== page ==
I’ve always adored cartoons, more so than the average child. Shows like “Adventure Time” and “Gravity Falls” are part of the reason I am now here at SAIC learning to animate. But “Hilda,” in particular, has a special meaning in my heart. I even drew inspiration from “Hilda” for my final project in my first animation class. However, it was not until watching “Hilda and the Mountain King” that I realized why this show and these characters in particular resonate so strongly with me. It’s more than the beautiful animation (and it is beautiful. The opening credits alone for the movie are a masterpiece) or the lovely soundtrack. “Hilda” resonates with varied audiences so well because of Hilda’s love for the world around her — for the creatures she meets, her friends, and, most importantly, her love for her mum.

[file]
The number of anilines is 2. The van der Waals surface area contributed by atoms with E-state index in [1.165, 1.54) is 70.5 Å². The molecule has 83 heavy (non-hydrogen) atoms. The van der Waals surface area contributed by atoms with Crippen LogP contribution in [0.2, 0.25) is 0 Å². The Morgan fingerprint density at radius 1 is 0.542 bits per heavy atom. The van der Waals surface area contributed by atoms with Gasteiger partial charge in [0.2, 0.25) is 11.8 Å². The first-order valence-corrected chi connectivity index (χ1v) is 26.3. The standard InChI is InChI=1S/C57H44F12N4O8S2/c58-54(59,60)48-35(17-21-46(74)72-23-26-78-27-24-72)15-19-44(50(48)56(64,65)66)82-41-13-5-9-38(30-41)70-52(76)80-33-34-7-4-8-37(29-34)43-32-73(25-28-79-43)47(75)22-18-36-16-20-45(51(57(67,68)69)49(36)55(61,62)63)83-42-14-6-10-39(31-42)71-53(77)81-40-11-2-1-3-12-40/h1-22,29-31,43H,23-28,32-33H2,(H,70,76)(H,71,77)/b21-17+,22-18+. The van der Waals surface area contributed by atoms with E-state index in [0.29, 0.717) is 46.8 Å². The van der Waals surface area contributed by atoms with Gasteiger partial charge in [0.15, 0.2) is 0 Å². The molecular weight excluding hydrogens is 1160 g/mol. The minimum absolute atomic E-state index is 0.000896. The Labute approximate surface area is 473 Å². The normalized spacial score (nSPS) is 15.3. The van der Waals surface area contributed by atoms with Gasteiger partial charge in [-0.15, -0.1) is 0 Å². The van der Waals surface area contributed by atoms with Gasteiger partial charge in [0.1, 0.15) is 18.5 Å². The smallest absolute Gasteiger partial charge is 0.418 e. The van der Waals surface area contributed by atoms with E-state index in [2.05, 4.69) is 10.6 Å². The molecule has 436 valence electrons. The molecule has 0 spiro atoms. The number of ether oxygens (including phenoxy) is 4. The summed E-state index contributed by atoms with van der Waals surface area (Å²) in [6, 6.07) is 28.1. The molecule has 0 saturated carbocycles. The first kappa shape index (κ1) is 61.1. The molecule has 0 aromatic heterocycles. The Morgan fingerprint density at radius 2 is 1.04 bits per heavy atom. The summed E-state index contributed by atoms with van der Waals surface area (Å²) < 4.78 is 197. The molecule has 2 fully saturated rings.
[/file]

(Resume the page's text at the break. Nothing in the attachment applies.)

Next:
From the very beginning of the show, it’s clear how much Johanna and Hilda love each other. The first episodes of the series are even about Hilda and Johanna going from living on their own in the woods to adjusting to life in Trollberg where it’s not just the two of them. In Trollberg, Hilda has to learn to trust her mum enough to tell her about the adventures she goes on and the problems she faces, and Johanna has to learn when it’s okay to let go of her daughter and trust Hilda to know what she’s doing. They both have to grow to understand each other, but they always love each other even when they argue or disagree.
“Hilda and the Mountain King” quickly becomes a story about mothers and their children. Johanna is desperate to find Hilda and will go to any means she can to make sure she’s alright. All the while, the viewer and Hilda learn Baba’s mum is the one who switched Hilda and Baba in the first place, hoping her baby would be safer and happier among humans. Both Hilda and Baba do adapt to and even begin to like their new circumstances, but they also both miss their mums and want to return home.